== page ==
Alma, Kansas is a thriving small town located in the center of Wabaunsee County and serves as the county’s seat of government. The town’s history dates to the middle 1860s when the town was first settled and almost simultaneously declared the county seat.
In 1856 Gottlieb Zwanziger, a civil engineer, had settled on Mill Creek, building an early water-powered flour mill. Despite the first mill being washed away by flood waters just two years after its construction, Zwanziger constructed a second, larger mill and two dams on Mill Creek.
In 1866 Zwanziger preempted the claim of the failed St. Louis Town Company which had proposed a town near Mill Creek, and Zwanziger sold 40 acres of his claim to the Alma Town Association and platted the streets in his proposed town. That same year the association began selling shares in the new town. The following year, the first three buildings were constructed in the town, including the first Wabaunsee County Courthouse.
When this photo was taken in 1869, there were but a handful of buildings in the town. Interestingly, the photo bears the stamp of Louis Palenske’s studio, a noted early Alma photographer. However, it is evident that this particular print was created by Palenske in his studio by photographing an existing earlier photo of Alma. Palenske did not begin his career in photography until late 1880 when he returned from a summer in Rico, Colorado. Palenske would have produced this print by photographing the original sometime after 1880 but before 1888 when he sold his photography studio to Gus Meier.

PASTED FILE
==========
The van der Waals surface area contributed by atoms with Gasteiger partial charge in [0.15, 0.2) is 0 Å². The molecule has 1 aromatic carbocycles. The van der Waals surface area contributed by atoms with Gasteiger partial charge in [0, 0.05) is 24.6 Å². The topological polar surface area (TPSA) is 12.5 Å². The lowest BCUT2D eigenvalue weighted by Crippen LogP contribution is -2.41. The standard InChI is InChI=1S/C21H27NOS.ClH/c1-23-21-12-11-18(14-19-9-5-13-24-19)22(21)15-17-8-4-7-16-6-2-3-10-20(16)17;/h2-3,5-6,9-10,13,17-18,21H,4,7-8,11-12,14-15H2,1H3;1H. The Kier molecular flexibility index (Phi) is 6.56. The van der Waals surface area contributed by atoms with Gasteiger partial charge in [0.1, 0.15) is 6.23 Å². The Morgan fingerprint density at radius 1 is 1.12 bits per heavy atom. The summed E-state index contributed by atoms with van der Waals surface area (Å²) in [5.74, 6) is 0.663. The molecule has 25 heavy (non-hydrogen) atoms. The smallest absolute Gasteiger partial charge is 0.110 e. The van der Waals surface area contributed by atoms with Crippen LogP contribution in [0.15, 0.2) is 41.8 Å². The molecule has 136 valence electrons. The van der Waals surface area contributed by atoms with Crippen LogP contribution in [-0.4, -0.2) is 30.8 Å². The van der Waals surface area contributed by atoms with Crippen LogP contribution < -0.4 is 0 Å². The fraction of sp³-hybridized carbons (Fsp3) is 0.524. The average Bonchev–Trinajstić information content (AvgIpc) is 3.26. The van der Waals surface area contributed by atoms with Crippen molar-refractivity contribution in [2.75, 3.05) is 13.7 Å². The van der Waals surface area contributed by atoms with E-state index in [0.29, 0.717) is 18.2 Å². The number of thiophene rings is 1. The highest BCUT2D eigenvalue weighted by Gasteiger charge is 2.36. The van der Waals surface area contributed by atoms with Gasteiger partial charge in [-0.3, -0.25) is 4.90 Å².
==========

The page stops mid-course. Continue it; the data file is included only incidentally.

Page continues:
Click on any image below to view in a gallery format or a full-screen view.
Categories: Early History, Museum Blog
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